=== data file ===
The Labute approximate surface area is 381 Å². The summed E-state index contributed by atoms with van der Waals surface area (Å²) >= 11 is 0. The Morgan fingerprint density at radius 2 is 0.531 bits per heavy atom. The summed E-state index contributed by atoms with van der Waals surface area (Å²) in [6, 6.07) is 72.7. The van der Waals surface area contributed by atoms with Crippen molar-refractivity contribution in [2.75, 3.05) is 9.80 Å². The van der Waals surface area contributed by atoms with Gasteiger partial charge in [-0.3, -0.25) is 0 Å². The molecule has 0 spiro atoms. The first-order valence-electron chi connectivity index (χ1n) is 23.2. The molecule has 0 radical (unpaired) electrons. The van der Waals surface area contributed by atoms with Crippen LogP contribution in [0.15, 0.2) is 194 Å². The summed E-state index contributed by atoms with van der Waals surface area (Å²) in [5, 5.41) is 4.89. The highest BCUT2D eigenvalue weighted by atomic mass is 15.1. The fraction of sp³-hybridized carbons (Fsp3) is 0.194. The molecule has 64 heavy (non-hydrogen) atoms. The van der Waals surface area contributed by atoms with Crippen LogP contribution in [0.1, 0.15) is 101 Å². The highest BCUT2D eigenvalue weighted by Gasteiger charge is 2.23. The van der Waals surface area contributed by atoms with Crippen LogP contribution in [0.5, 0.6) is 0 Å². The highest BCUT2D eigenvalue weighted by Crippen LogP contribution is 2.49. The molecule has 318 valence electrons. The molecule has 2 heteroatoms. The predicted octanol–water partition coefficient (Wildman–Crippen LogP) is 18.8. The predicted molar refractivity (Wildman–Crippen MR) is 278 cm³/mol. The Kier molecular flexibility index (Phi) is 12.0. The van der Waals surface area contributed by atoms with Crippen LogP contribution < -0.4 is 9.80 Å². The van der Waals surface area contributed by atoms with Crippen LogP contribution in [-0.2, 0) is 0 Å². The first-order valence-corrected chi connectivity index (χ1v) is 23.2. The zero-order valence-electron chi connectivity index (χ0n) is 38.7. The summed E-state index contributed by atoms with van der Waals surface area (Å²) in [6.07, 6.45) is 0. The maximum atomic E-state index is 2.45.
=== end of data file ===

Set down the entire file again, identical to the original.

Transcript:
The Labute approximate surface area is 381 Å². The summed E-state index contributed by atoms with van der Waals surface area (Å²) >= 11 is 0. The Morgan fingerprint density at radius 2 is 0.531 bits per heavy atom. The summed E-state index contributed by atoms with van der Waals surface area (Å²) in [6, 6.07) is 72.7. The van der Waals surface area contributed by atoms with Crippen molar-refractivity contribution in [2.75, 3.05) is 9.80 Å². The van der Waals surface area contributed by atoms with Gasteiger partial charge in [-0.3, -0.25) is 0 Å². The molecule has 0 spiro atoms. The first-order valence-electron chi connectivity index (χ1n) is 23.2. The molecule has 0 radical (unpaired) electrons. The van der Waals surface area contributed by atoms with Crippen LogP contribution in [0.15, 0.2) is 194 Å². The summed E-state index contributed by atoms with van der Waals surface area (Å²) in [5, 5.41) is 4.89. The highest BCUT2D eigenvalue weighted by atomic mass is 15.1. The fraction of sp³-hybridized carbons (Fsp3) is 0.194. The molecule has 64 heavy (non-hydrogen) atoms. The van der Waals surface area contributed by atoms with Crippen LogP contribution in [0.1, 0.15) is 101 Å². The highest BCUT2D eigenvalue weighted by Gasteiger charge is 2.23. The van der Waals surface area contributed by atoms with Crippen LogP contribution in [0.5, 0.6) is 0 Å². The highest BCUT2D eigenvalue weighted by Crippen LogP contribution is 2.49. The molecule has 318 valence electrons. The molecule has 2 heteroatoms. The predicted octanol–water partition coefficient (Wildman–Crippen LogP) is 18.8. The predicted molar refractivity (Wildman–Crippen MR) is 278 cm³/mol. The Kier molecular flexibility index (Phi) is 12.0. The van der Waals surface area contributed by atoms with Crippen LogP contribution < -0.4 is 9.80 Å². The van der Waals surface area contributed by atoms with Crippen LogP contribution in [-0.2, 0) is 0 Å². The first-order valence-corrected chi connectivity index (χ1v) is 23.2. The zero-order valence-electron chi connectivity index (χ0n) is 38.7. The summed E-state index contributed by atoms with van der Waals surface area (Å²) in [6.07, 6.45) is 0. The maximum atomic E-state index is 2.45.